Num. 24:23, 24.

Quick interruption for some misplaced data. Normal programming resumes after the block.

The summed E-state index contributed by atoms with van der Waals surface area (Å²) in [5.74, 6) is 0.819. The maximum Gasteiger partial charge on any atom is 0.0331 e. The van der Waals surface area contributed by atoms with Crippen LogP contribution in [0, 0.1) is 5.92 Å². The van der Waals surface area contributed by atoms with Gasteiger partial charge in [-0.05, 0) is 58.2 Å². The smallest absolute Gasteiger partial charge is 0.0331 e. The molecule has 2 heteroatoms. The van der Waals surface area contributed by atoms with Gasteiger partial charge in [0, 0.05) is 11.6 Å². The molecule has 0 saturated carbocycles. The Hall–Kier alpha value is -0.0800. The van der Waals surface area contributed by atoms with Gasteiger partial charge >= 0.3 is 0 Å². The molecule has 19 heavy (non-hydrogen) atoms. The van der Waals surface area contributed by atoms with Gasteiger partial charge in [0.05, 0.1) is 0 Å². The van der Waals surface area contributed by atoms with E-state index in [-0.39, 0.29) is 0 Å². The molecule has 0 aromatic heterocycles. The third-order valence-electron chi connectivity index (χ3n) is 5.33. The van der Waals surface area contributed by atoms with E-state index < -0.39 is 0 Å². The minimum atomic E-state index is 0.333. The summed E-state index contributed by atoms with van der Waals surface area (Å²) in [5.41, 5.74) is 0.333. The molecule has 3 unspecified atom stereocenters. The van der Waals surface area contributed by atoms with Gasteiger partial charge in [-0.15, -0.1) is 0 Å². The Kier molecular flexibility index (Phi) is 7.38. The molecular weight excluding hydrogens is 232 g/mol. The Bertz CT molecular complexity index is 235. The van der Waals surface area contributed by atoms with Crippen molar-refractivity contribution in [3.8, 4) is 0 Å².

The fourth saying applies to Asshur, and is introduced by an exclamation of woe: “Woe! who will live, when God sets this! and ships (come) from the side of Chittim, and press Asshur, and press Eber, and he also perishes.” The words “Woe, who will live,” point to the fearfulness of the following judgment, which went deep to the heart of the seer, because it would fall upon the sons of his own people (see at Num. 22: 5). The meaning is, “Who will preserve his life in the universal catastrophe that is coming?” (Hengstenberg). מִשֻּׂמוֹ , either “since the setting of it,” equivalent to “from the time when God sets (determines) this” (ὅταν θῇ ταῦτα ὁ θεός, quando faciet ista Deus; LXX, Vulg.), or “on account of the setting of it,” i.e., because God determines this. שׂוּם, to set, applied to that which God establishes, ordains, or brings to pass, as in Isa. 44: 7; Hab. 1:12. The suffix in שׂוּמוֹ is not to be referred to Asshur, as Knobel supposes, because the prophecy relates not to Asshur “as the mighty power by which everything was crushed and overthrown,” but to a power that would come from the far west and crush Asshur itself. The suffix refers rather to the substance of the prophecy that follows, and is to be understood in a neuter sense. אל is “God,” and not an abbreviation of אלֶּה , which is always written with the article in the Pentateuch (הָאל, Gen. 19: 8, 25; 26: 3, 4; Lev. 18:27; Deut. 4:42; 7:22; 19:11), and only occurs once without the article, viz., in 1Ch. 20: 8. צִים , from צִי (Isa. 33:21), signifies ships, like צִיִּים in the passage in Dan. 11:30, which is founded upon the prophecy before us. מִיַּד , from the side, as in Ex. 2: 5, Deut. 2:37, etc. כִּתִּים is Cyprus with the capital Citium (see at Gen. 10: 4), which is mentioned as intervening between Greece and Phoenicia, and the principal station for the maritime commerce of Phoenicia, so that all the fleets passing from the west to the east necessarily took Cyprus in their way (Isa. 23: 1). The nations that would come across the sea from the side of Cyprus to humble Asshur, are not mentioned by name, because this lay beyond the range of Balaam’s vision. He simply gives utterance to the thought, “A power comes from Chittim over the sea, to which Asshur and Eber, the eastern and the western Shem, will both succumb” (v. Hofmann). Eber neither refers to the Israelites merely as Hebrews (LXX, Vulg.), nor to the races beyond the Euphrates, as Onkelos and others suppose, but, like “all the sons of Eber” in Gen. 10:21, to the posterity of Abraham who descended from Eber through Peleg, and also to the descendants of Eber through Joktan: so that Asshur, as the representative of the Shemites who dwelt in the far east, included Elam within itself; whilst Eber, on the other hand, represented the western Shemites, the peoples that sprang from Arphaxad, Lud, and Aram (Gen. 10:21). “And he also shall perish for ever:” these words cannot relate to Asshur and Eber, for their fate is already announced in the word ענּוּ (afflict, press), but only to the new western power that was to come over the sea, and to which the others were to succumb. “Whatever powers might rise up in the world of peoples, the heathen prophet of Jehovah sees them all fall, one through another, and one after another; for at last he loses in the distance the power to discern whence it is that the last which he sees rise up is to receive its fatal blow” (v. Hofmann, p. 520). The overthrow of this last power of the world, concerning which the prophet Daniel was the fist to receive and proclaim new revelations, belongs to “the end of the days,” in which the star out of Jacob is to rise upon Israel as a “bright morning star” (Rev. 22:16).